Proposed changes to the Family and Whanau Violence Bill should provide greater protection to victims of domestic violence.
At the moment the Police may issue a Police Safety Order (PSO) on the spot if they consider there to be reasonable grounds to believe that family violence has occurred or may occur.
The purpose of a PSO is to protect people at risk from violence. When a PSO has issued the person bound by it must leave the address for the duration of the PSO and must not have any contact with the person deemed to be at risk whatsoever. A PSO also protects any children living with the person at risk, which suspends any contact arrangements for the duration of the PSO.
At present, a PSO may only last up to five days.
On 12 September 2018 Justice Minister Andrew Little announced amendments to the Family and Whanau Violence Bill. One of the main changes was the extension of PSO’s to protect victims for up to ten days. The Minister stated at a recent press release that such an extension “will provide victims with more time to put in place safety arrangements”. The extended time-frame will also allow people more time to consider whether they require a more permanent solution such as a protection order.
The Family Court can make a protection order under the Domestic Violence Act if they are satisfied that there has been physical, sexual or psychological abuse between people in domestic relationships and that an Order is necessary for the protection of the applicant and/or a child.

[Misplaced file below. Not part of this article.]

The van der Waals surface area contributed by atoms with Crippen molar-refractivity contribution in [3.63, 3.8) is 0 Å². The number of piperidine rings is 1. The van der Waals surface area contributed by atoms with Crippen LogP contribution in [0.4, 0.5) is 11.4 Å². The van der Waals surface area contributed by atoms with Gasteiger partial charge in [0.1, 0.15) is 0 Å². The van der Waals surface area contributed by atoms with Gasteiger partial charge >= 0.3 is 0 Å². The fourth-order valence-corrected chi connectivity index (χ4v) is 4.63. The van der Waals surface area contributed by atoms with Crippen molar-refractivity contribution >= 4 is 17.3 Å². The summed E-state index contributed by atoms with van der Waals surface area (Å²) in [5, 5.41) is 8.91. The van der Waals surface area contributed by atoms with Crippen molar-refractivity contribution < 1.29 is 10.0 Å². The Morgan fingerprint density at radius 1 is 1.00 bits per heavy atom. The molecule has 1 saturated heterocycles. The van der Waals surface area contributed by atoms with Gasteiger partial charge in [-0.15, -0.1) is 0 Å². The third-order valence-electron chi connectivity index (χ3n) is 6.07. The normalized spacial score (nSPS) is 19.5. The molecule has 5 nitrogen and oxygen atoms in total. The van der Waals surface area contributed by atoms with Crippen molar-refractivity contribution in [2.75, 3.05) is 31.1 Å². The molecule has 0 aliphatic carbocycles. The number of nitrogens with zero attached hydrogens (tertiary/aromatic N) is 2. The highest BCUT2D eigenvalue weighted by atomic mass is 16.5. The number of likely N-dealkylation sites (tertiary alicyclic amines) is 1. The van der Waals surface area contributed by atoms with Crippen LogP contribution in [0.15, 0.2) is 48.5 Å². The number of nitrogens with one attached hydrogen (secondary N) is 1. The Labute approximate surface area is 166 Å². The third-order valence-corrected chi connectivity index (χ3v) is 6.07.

In urgent circumstances, protection orders can be obtained very quickly and ‘without notice’ to the other person– often on the same day that you make the application. In these circumstances when an Order is made it will be temporary and automatically become final after three months unless the other person opposes it.
It is also possible to apply for orders giving the protected person the right to exclusively occupy a home (whether it is owned or rented, and in either party’s name) and use the household furniture and chattels. In addition, there may be childcare and parenting issues which need to be addressed.
The extension of PSO’s to protect victims for up to ten days will allow further time for victims of domestic violence to consider their options and to obtain the advice that they need to make informed decisions for themselves and their families.
If you have been granted a PSO, we recommend that you seek legal advice to understand your options better and to keep you and your children safe in the long term. If you have had a PSO made against you, we also recommend you seek legal advice to understand the implications of the PSO and the processes that might lie ahead.
If you would like any further information or advice about these matters, please contact our Wellington based family lawyers: